Behind the Track

Behind the Track: Aoife Carton

18th July 2017

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What was the inspiration behind your track?

I love the use of metaphors in lyrics. The nursery rhyme Jack and Jill had been playing on my mind, in the sense that I wondered about the last line – whether Jill had been trying to save Jack when she tumbled. This resonated with me, touching on the feeling of being so infatuated with someone that you will do anything for them, even when it involves being hurt yourself. Often, you don’t realise how damaging it is until much later. The concept of my song Jack & Jill, is discussing who is to blame; the person who is hurting the other, or the person who allows themselves to be hurt.

What did your process involve?

I wrote a lot of verses for this song, aware that a lot of songwriters use nursery rhymes and determined to make sure my take on it came across. I’ve found from rehearsals and listening to people’s feedback, that listeners have different takes on what the chorus of the song is – it’s definitely a lyric-based song and so I wasn’t worried too much about this. The melody came pretty quickly, I wanted it to sound like I was telling a story. It was whilst recording that Sean Behan, who produced it, perfectly captured the nursery rhyme element with its upbeat arrangement.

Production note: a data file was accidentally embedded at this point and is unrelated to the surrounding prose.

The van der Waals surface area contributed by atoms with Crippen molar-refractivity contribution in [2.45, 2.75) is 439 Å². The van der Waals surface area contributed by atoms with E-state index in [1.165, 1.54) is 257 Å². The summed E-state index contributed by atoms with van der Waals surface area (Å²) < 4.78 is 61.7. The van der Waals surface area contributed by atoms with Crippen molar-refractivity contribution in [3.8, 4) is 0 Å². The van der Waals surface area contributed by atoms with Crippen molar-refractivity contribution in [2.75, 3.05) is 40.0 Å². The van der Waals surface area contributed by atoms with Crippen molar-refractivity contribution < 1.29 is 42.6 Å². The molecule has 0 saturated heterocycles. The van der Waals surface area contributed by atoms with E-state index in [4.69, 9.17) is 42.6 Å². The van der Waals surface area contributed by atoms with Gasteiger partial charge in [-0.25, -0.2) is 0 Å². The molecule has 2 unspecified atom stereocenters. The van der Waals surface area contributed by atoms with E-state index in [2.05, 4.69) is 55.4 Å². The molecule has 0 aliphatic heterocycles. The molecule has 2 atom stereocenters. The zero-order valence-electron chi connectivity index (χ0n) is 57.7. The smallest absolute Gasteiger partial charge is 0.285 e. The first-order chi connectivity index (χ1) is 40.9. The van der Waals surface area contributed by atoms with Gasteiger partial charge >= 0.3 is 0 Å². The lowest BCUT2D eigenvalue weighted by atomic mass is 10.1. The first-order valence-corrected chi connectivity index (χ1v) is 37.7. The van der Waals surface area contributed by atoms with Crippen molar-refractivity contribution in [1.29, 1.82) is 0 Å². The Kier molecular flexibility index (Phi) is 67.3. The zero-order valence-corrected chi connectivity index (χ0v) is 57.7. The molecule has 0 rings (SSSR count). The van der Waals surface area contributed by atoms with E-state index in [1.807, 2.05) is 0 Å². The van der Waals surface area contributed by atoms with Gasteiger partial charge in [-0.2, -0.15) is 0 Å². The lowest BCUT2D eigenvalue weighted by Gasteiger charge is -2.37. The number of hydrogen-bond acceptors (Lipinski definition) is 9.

Is there a specific line that stands out in the song, and why?

My favourite line is, ‘Jack he hid his pain, behind the burden of his name, for causing such sorrow’. Again, playing on the nursery rhyme, hinting that Jack is almost infamous for falling down the hill, it highlights this character’s vulnerabilities and reiterates the question of who is to blame, when both characters are in fact suffering (a little darker look at a nursery rhyme).

Can you describe your sound in three words?

Country influenced folk.

What’s the best thing about studying at BIMM?

There is so much I love about BIMM but its constant competitive but supportive environment has pushed me so much this year. Competitive in the sense that it’s impossible to sit around whilst watching other students work and push their music and so it motivates you to be constantly pro-active. Supportive, because then when you go to write, or record, or gig, you have a sea of musicians to play with and tutors to guide you in the right direction.

Author

Sarah-Louise Burns

After studying Ba(Hons) Photography, Sarah has worked in Social Media Marketing since 2013 - she's now part of the BIMM Social Media Team, and is photographer for the Who, What, Why series.